An initial investigation into the killing of an American citizen in a bustling commercial area of Baghdad suggests that the gunmen sought to kidnap him, two Interior Ministry officials said on Tuesday.
Meanwhile, the US embassy in Baghdad confirmed the death of the man, identifying him as Stephen Edward Troell. The statement did not elaborate further on his death.
The American was driving through the capital’s Karrada district late on Monday when at least two gunmen shot him. He was taken to hospital where he was pronounced dead.
Immediately after the incident, Iraqi Prime Minister Mohammed Shia Al Sudani, who is also the commander-in-chief of the armed forces, ordered an investigation into the killing.
“The investigation is still going on, we are talking to eyewitnesses and checking the videos of security cameras in the area,” one officer said.
“The initial impression is that it was a failed attempt to kidnap him, but that’s not final yet.”
Another officer confirmed the initial results of the investigation. Both requested anonymity.
After the shooting, police leaked the slain American's identification cards. One of the IDs issued by an aid organisation said he was an English teacher.
“We are closely monitoring local authorities’ investigation into the cause of death,” the US embassy said in the brief statement, saying it has no further comments on the incident, citing respect for his mourning family.
“We offer our sincerest condolences to the family on their loss and stand ready to provide all appropriate consular assistance.”
The Texas-based aid group Millennium Relief and Development Services said that one of its American workers had been killed in Baghdad late on Monday. It did not give his name.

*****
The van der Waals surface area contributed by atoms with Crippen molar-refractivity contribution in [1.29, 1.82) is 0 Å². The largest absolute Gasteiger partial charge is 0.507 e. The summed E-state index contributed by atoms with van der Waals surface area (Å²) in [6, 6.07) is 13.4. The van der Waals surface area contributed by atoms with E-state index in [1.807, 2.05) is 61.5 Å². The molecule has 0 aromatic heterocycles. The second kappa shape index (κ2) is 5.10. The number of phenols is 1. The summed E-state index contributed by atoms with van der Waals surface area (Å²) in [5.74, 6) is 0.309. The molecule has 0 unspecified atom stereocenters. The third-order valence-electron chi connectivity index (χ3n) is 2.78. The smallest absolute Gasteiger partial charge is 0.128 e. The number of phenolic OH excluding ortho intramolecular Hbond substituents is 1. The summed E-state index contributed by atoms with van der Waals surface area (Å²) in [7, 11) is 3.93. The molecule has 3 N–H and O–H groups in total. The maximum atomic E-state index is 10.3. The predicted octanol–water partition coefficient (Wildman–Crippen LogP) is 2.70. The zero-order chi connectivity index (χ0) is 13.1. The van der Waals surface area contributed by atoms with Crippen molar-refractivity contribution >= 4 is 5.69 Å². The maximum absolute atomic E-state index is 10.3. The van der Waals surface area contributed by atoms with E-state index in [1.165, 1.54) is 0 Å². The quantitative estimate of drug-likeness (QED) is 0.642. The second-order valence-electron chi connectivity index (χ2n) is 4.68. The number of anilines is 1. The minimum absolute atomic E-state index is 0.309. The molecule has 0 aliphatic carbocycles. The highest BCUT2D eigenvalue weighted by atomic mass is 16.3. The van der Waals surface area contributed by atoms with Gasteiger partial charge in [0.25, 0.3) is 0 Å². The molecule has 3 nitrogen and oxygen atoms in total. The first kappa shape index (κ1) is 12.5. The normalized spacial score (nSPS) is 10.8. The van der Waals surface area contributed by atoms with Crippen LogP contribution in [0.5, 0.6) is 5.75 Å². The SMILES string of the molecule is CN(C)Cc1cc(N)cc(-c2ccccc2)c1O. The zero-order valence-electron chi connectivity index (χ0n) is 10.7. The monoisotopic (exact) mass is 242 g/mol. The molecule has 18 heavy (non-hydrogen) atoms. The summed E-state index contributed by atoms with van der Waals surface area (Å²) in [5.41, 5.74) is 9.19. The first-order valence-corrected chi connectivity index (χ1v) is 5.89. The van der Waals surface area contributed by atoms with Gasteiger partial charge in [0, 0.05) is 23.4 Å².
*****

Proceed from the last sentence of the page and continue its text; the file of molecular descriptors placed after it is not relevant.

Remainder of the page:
“We are greatly saddened by the tragedy that took the life of our colleague, near his home in Baghdad, Iraq. He was shot and killed by armed attackers as he returned to his home on Monday evening,” said the group.
“Our colleague had been working for a local English learning institute, Global English Institute, for the past few years, managing the promotions and advertising while his wife was manager of the school.”
The institute said it has operated under the umbrella of the aid group for more than 20 years.
“He loved the people of Iraq and it motivated him to strive for excellence in his work at Global,” the institute said.
“He will be remembered as a source of great encouragement and will be missed by all who knew him and were touched by his life.”
The US State Department was aware of reports of an American killed in Iraq and was looking into them, department spokesman Ned Price said.
“We would of course notify the next of kin before making any public comments,” Mr Price said at a regular press briefing.
After the 2003 US-led invasion, Baghdad and many Iraqi cities were off limits for foreigners due to the deteriorating security situation and widespread kidnapping.
But in recent years with the improvement of the security situation, foreigners, whether visiting Iraq for work or as tourists, are often seen in Baghdad and other cities roaming the streets and visiting ancient sites without security guards.